California synagogue dedicates Torah to woman killed in terror attack
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California synagogue dedicates Torah to woman killed in terror attack

Lori Gilbert Kaye, 60, was slain last month when a white supremacist walked into Chabad of Poway and opened fire on congregants

Howard Kaye, center, and his daughter Hannah Kaye, hug after the final letter is inked into the new Torah scroll dedicated to wife and mother Lori Kaye, who was killed when a gunman attacked the Chabad of Poway on April 27, 2019, during a celebration for the new scroll, foreground, at the synagogue on May 22, 2019, in Poway, California. (Hayne Palmour IV/The San Diego Union-Tribune via AP)
Howard Kaye, center, and his daughter Hannah Kaye, hug after the final letter is inked into the new Torah scroll dedicated to wife and mother Lori Kaye, who was killed when a gunman attacked the Chabad of Poway on April 27, 2019, during a celebration for the new scroll, foreground, at the synagogue on May 22, 2019, in Poway, California. (Hayne Palmour IV/The San Diego Union-Tribune via AP)

POWAY, California — A Southern California synagogue where a gunman killed a woman and wounded three other people dedicated a new Torah scroll — the holiest object in Judaism — to the slain woman on Wednesday.

The handwritten Biblical scroll had the final letters inked by a scribe during a ceremony at Chabad of Poway. It was carried outside under a canopy into the street to clapping and singing.

The Torah was dedicated to Lori Gilbert Kaye, 60, who was killed on April 27 when a gunman walked into the synagogue on the last day of Passover and opened fire on congregants with a semi-automatic assault rifle. Authorities said the man emptied the 10 rounds from the gun and was carrying 50 more but had trouble reloading and during the pause he was chased outside by some congregation members.

Kaye was hit twice as she stood in the synagogue foyer.

Kaye’s husband, Howard Kaye, carried the Torah through the street.

Howard Kaye, center, husband of Lori Kaye, carries the new Torah as Rabbi Yisroel Goldstein, right, and other members of the Chabad of Poway synagogue celebrate on May 22, 2019, the completion of the new scroll dedicated to Lori, who was killed when a gunman attacked the synagogue on April 27, 2019, in Poway, California. (Hayne Palmour IV/The San Diego Union-Tribune via AP)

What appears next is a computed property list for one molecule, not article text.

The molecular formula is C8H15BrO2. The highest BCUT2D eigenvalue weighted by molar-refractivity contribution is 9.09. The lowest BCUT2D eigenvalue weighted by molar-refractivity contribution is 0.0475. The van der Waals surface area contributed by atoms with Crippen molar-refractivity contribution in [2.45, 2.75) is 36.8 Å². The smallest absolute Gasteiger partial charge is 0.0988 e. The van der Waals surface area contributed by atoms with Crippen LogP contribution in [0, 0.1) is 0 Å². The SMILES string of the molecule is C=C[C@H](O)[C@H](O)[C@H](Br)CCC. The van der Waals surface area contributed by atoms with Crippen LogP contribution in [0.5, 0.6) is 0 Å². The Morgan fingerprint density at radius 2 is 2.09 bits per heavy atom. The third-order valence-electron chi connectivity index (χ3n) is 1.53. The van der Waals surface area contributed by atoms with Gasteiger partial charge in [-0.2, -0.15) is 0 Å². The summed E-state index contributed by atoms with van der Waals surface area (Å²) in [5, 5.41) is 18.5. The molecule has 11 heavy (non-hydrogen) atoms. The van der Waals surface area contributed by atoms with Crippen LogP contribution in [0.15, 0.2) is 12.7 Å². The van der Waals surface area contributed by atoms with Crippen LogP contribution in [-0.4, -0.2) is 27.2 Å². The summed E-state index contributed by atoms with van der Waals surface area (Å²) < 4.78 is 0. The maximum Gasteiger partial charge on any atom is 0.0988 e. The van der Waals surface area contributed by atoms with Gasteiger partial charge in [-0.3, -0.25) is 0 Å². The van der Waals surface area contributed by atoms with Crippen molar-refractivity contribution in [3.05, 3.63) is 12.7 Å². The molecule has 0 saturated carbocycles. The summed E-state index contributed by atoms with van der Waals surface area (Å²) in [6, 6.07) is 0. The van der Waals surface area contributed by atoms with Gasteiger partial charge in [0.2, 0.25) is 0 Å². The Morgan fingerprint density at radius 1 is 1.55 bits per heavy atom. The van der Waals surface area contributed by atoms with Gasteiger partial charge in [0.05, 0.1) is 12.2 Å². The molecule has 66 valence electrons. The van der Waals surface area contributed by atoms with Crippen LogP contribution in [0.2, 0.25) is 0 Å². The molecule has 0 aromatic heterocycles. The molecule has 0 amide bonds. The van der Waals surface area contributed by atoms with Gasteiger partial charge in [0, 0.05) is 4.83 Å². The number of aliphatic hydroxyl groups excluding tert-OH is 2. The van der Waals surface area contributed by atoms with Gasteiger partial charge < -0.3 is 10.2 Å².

The ceremony was conducted by Rabbi Yisroel Goldstein, who lost a finger in the attack and appeared with his hands bandaged. An 8-year-old girl and her uncle also were wounded.

On Tuesday, new federal charges were filed against the accused gunman. A grand jury handed up a revised indictment against John T. Earnest, 19, that adds four counts of discharging a firearm during crimes of violence.

He earlier pleaded not guilty to 109 federal charges, including committing a hate crime, and to state charges, including murder. Those charges also include attempted arson at a mosque in nearby Escondido a month earlier.

Prosecutors haven’t decided whether to seek the death penalty.

A photo of Lori Gilbert-Kaye at the Chabad of Poway, California, May 3, 2019. (Gabrielle Birkner/JTA)

A federal affidavit filed earlier this month describes a man filled with hatred toward Jews and Muslims, which is detailed in online writings. Earnest claimed to be inspired by the attacks on the mosques in New Zealand and the shooting at a Pittsburgh synagogue last fall, the affidavit said.

Court documents said Earnest dialed 911 after fleeing the house of worship in his car and said: “I just shot up a synagogue.” He went on to tell the dispatcher that he did it “because Jewish people are destroying the white race,” according to the affidavit. He was arrested without a struggle.

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